15 questions Webb’s report doesn’t answer
Published March 3, 2014
By TIM NOVAK AND CHRIS FUSCO
Former Mayor Richard M. Daley and eight of his relatives found themselves in the middle of the latest investigation of David Koschman’s death. But none had to testify before the grand jury that indicted Daley nephew Richard J. “R.J.” Vanecko for involuntary manslaughter.
Instead, interview transcripts and “voluntary sworn statements” that Daley and his family gave special prosecutor Dan K. Webb were read to the grand jury. The contents of those interviews and statements haven’t been made public — and there’s no plan to ever release them.
One of the few details Webb has revealed from those statements is that attorney Michael Daley, the former mayor’s brother, referred Vanecko to two of Chicago’s best-known criminal defense attorneys, Terence Gillespie and Marc Martin, within 18 days after Vanecko punched Koschman in the face and then took off in a cab in April 2004. Vanecko pleaded guilty Jan. 31 and is serving a 60-day jail sentence.
The former mayor told Webb he didn’t recall when he learned of Vanecko’s involvement — though one of his deputy chiefs of staff remembered telling Daley about the incident as Koschman lay dying at Northwestern Memorial Hospital.
Outside of that, Webb’s report doesn’t address what the Daley clan knew about the Koschman case or when they knew it.
Webb says he can’t discuss any of this “because of grand jury secrecy requirements.”
Webb’s report said he was unable to charge six officers with violating Illinois state law. But with a judge’s permission, he turned over all of his evidence last June to four FBI agents, citing their “experience and expertise with police corruption investigations.”
Webb’s report leaves many questions unanswered — and raises some new ones — about the 2004 and 2011 police investigations into Koschman’s death. Among them:
1. When did the police first know it was Vanecko who ran away after throwing the punch that led to Koschman’s death — and who told them?
Testifying under immunity from prosecution last year, police Lt. Richard Rybicki told grand jurors he knew “pretty shortly thereafter” — within “a couple of days” — Vanecko was involved. Rybicki, who supervised the Area 3 detectives handling the case, said he discussed this with his boss, Cmdr. Michael Chasen, and recalled someone saying, “Holy crap, maybe the mayor’s nephew is involved.”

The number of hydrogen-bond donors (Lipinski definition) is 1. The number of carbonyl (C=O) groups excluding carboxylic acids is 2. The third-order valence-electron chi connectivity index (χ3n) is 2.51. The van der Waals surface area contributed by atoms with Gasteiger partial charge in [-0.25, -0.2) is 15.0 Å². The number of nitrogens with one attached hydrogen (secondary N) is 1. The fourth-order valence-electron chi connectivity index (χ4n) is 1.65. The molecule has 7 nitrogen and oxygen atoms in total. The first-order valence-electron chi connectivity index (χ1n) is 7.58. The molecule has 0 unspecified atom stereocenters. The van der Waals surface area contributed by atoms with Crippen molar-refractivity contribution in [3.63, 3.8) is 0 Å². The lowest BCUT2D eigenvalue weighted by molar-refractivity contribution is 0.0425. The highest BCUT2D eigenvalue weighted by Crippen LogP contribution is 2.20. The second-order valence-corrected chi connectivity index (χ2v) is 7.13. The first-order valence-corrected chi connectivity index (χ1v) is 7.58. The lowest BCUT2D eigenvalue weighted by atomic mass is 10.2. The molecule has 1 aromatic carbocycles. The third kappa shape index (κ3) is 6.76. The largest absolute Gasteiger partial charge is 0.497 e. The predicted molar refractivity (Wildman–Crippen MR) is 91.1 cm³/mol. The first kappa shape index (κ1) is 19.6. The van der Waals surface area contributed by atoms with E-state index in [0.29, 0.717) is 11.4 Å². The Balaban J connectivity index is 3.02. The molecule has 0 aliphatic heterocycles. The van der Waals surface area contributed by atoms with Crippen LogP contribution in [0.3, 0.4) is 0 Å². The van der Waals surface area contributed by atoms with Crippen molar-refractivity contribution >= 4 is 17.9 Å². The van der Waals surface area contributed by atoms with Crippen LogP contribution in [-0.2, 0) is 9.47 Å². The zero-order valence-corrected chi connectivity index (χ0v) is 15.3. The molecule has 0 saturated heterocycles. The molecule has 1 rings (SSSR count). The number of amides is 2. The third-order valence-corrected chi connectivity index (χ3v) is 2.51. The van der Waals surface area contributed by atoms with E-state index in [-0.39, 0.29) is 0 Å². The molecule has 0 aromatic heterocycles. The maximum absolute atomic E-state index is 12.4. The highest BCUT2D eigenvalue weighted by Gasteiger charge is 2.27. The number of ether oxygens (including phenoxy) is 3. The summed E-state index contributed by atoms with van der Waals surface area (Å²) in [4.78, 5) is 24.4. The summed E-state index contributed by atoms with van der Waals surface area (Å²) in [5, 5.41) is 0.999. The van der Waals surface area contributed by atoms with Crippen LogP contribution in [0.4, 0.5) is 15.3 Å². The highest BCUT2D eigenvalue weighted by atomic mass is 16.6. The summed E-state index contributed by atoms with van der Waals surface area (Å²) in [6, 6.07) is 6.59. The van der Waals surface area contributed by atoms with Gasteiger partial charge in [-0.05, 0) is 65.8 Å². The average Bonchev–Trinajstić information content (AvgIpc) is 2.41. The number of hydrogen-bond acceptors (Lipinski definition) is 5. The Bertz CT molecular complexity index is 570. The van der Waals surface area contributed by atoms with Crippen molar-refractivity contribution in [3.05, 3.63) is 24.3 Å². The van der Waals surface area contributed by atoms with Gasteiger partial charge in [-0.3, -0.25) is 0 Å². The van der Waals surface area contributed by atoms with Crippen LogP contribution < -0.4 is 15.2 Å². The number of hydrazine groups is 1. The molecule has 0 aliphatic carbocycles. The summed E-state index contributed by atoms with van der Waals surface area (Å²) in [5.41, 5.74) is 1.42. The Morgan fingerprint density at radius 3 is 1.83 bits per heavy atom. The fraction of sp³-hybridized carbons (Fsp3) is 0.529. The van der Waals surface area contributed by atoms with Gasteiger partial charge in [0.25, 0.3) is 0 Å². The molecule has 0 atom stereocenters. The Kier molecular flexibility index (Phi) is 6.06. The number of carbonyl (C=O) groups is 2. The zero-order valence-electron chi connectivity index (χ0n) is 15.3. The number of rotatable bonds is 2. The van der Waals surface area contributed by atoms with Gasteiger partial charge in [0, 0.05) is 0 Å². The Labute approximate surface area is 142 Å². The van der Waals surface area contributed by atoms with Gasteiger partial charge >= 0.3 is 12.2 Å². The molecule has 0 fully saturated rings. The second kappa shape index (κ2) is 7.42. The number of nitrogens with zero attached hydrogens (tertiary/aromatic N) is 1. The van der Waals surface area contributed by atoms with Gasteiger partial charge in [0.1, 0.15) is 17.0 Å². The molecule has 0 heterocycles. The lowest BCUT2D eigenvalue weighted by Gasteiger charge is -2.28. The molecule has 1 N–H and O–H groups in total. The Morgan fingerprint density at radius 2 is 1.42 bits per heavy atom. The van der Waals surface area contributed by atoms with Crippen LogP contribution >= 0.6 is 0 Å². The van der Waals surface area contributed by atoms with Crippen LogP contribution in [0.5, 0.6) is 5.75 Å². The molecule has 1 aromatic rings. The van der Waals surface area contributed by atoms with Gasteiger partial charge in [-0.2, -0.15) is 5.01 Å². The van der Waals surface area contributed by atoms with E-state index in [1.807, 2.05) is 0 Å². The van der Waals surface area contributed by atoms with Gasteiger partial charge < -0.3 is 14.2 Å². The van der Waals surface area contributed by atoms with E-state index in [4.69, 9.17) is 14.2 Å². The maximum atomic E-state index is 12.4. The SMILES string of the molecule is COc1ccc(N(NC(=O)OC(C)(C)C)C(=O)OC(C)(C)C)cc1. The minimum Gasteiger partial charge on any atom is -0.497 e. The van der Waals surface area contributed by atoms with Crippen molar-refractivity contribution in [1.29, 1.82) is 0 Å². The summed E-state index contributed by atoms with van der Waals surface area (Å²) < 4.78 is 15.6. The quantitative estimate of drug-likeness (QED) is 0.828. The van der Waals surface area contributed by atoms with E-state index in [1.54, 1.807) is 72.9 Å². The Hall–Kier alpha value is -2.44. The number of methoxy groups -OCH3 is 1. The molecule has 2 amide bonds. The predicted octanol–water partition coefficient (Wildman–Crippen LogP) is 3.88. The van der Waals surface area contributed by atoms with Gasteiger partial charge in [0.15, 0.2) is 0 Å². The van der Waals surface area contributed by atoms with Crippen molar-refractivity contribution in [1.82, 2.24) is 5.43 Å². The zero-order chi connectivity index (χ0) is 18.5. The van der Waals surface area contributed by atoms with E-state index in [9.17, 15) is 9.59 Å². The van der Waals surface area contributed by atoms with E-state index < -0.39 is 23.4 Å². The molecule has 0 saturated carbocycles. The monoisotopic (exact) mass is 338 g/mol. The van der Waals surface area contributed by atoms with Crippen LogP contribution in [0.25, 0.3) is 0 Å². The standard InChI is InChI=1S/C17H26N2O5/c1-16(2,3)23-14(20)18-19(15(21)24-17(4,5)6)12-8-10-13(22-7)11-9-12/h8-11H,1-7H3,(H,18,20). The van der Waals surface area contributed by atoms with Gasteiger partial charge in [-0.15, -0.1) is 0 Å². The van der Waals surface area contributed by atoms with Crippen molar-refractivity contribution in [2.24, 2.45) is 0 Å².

Webb’s report says his 17-month investigation couldn’t determine who told Chasen and Rybicki about Vanecko.
The report doesn’t say whether anyone higher in the police chain of command knew about Vanecko.
2. Which Chicago police official told Daley’s deputy chief of staff for public safety, Matthew Crowl, Vanecko was involved?
Crowl told Webb’s team “he was informed by someone at CPD” of Vanecko’s involvement “shortly after the incident” and “immediately informed Mayor Daley in person of what he had heard . . .
“It was not clear whether Mayor Daley was already aware of the incident when Crowl made the disclosure to him,” Webb wrote.
3. Who did Daley talk to about Vanecko – and what did he tell them?
The former mayor told Webb’s investigators in an April 26, 2013, interview he didn’t know when he learned his nephew was involved — and that, once he found out, he never had any “substantive discussions with his staff about the law enforcement investigations.”
4. Did Chasen, Rybicki or other police supervisors keep Vanecko’s identity from the detectives who initially investigated the case?
Webb’s report gives no indication that the original detectives — Rita O’Leary and Robert Clemens — knew Vanecko was involved in the April 25, 2004, confrontation with Koschman.
The two detectives stopped investigating hours after Koschman was rushed to the hospital. Each went on vacation two days later. The investigation remained “dormant” until May 9, 2004 — three days after Koschman died — when Det. Ronald E. Yawger took over the case.
5. When Yawger got the case, did his boss, Rybicki, tell him Vanecko was involved?